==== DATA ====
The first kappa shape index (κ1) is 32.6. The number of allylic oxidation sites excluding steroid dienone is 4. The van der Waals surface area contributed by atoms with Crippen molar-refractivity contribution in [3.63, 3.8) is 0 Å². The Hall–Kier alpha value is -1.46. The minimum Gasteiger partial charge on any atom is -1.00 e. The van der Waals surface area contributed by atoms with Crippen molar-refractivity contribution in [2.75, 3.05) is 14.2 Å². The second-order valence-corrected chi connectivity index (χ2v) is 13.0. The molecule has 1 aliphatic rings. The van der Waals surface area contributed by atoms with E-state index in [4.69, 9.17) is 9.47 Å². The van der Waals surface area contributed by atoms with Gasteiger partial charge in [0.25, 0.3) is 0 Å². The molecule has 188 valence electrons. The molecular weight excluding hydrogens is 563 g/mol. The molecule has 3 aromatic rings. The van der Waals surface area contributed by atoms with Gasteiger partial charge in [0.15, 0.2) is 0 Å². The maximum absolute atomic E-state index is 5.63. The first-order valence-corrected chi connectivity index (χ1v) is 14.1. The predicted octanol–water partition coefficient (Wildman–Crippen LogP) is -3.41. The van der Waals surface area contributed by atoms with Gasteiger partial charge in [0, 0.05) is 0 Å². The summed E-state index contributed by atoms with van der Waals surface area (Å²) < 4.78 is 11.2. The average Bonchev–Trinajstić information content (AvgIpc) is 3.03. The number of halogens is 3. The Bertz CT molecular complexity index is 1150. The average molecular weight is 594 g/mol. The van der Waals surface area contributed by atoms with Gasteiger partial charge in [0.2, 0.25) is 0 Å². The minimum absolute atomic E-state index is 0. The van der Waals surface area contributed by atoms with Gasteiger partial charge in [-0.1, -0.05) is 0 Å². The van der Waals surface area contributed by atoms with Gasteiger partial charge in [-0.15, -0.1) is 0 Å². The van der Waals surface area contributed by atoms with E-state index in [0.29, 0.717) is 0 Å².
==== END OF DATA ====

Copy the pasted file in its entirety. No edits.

The first kappa shape index (κ1) is 32.6. The number of allylic oxidation sites excluding steroid dienone is 4. The van der Waals surface area contributed by atoms with Crippen molar-refractivity contribution in [3.63, 3.8) is 0 Å². The Hall–Kier alpha value is -1.46. The minimum Gasteiger partial charge on any atom is -1.00 e. The van der Waals surface area contributed by atoms with Crippen molar-refractivity contribution in [2.75, 3.05) is 14.2 Å². The second-order valence-corrected chi connectivity index (χ2v) is 13.0. The molecule has 1 aliphatic rings. The van der Waals surface area contributed by atoms with E-state index in [4.69, 9.17) is 9.47 Å². The van der Waals surface area contributed by atoms with Gasteiger partial charge in [0.25, 0.3) is 0 Å². The molecule has 188 valence electrons. The molecular weight excluding hydrogens is 563 g/mol. The molecule has 3 aromatic rings. The van der Waals surface area contributed by atoms with Gasteiger partial charge in [0.15, 0.2) is 0 Å². The maximum absolute atomic E-state index is 5.63. The first-order valence-corrected chi connectivity index (χ1v) is 14.1. The predicted octanol–water partition coefficient (Wildman–Crippen LogP) is -3.41. The van der Waals surface area contributed by atoms with Gasteiger partial charge in [0, 0.05) is 0 Å². The summed E-state index contributed by atoms with van der Waals surface area (Å²) < 4.78 is 11.2. The average Bonchev–Trinajstić information content (AvgIpc) is 3.03. The number of halogens is 3. The Bertz CT molecular complexity index is 1150. The average molecular weight is 594 g/mol. The van der Waals surface area contributed by atoms with Gasteiger partial charge in [0.2, 0.25) is 0 Å². The minimum absolute atomic E-state index is 0. The van der Waals surface area contributed by atoms with Gasteiger partial charge in [-0.1, -0.05) is 0 Å². The van der Waals surface area contributed by atoms with Gasteiger partial charge in [-0.15, -0.1) is 0 Å². The van der Waals surface area contributed by atoms with E-state index in [0.29, 0.717) is 0 Å².